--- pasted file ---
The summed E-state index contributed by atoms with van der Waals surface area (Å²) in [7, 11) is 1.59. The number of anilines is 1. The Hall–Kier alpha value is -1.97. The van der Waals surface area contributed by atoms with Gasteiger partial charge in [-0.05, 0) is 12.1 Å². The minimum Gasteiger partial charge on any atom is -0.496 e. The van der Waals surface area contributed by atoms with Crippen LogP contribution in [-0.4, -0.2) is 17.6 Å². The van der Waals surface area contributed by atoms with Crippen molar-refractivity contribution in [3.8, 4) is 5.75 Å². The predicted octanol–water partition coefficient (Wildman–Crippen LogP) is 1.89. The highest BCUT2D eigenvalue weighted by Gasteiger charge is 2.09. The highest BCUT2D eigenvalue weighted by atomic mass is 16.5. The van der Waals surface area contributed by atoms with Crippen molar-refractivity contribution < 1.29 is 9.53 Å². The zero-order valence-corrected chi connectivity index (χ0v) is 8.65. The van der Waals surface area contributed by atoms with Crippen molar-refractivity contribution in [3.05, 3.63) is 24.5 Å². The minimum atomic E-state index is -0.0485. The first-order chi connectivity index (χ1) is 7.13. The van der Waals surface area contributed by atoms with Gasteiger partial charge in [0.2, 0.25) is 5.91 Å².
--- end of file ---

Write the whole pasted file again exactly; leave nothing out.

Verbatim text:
The summed E-state index contributed by atoms with van der Waals surface area (Å²) in [7, 11) is 1.59. The number of anilines is 1. The Hall–Kier alpha value is -1.97. The van der Waals surface area contributed by atoms with Gasteiger partial charge in [-0.05, 0) is 12.1 Å². The minimum Gasteiger partial charge on any atom is -0.496 e. The van der Waals surface area contributed by atoms with Crippen LogP contribution in [-0.4, -0.2) is 17.6 Å². The van der Waals surface area contributed by atoms with Crippen molar-refractivity contribution in [3.8, 4) is 5.75 Å². The predicted octanol–water partition coefficient (Wildman–Crippen LogP) is 1.89. The highest BCUT2D eigenvalue weighted by Gasteiger charge is 2.09. The highest BCUT2D eigenvalue weighted by atomic mass is 16.5. The van der Waals surface area contributed by atoms with Crippen molar-refractivity contribution < 1.29 is 9.53 Å². The zero-order valence-corrected chi connectivity index (χ0v) is 8.65. The van der Waals surface area contributed by atoms with Crippen molar-refractivity contribution in [3.05, 3.63) is 24.5 Å². The minimum atomic E-state index is -0.0485. The first-order chi connectivity index (χ1) is 7.13. The van der Waals surface area contributed by atoms with Gasteiger partial charge in [0.2, 0.25) is 5.91 Å².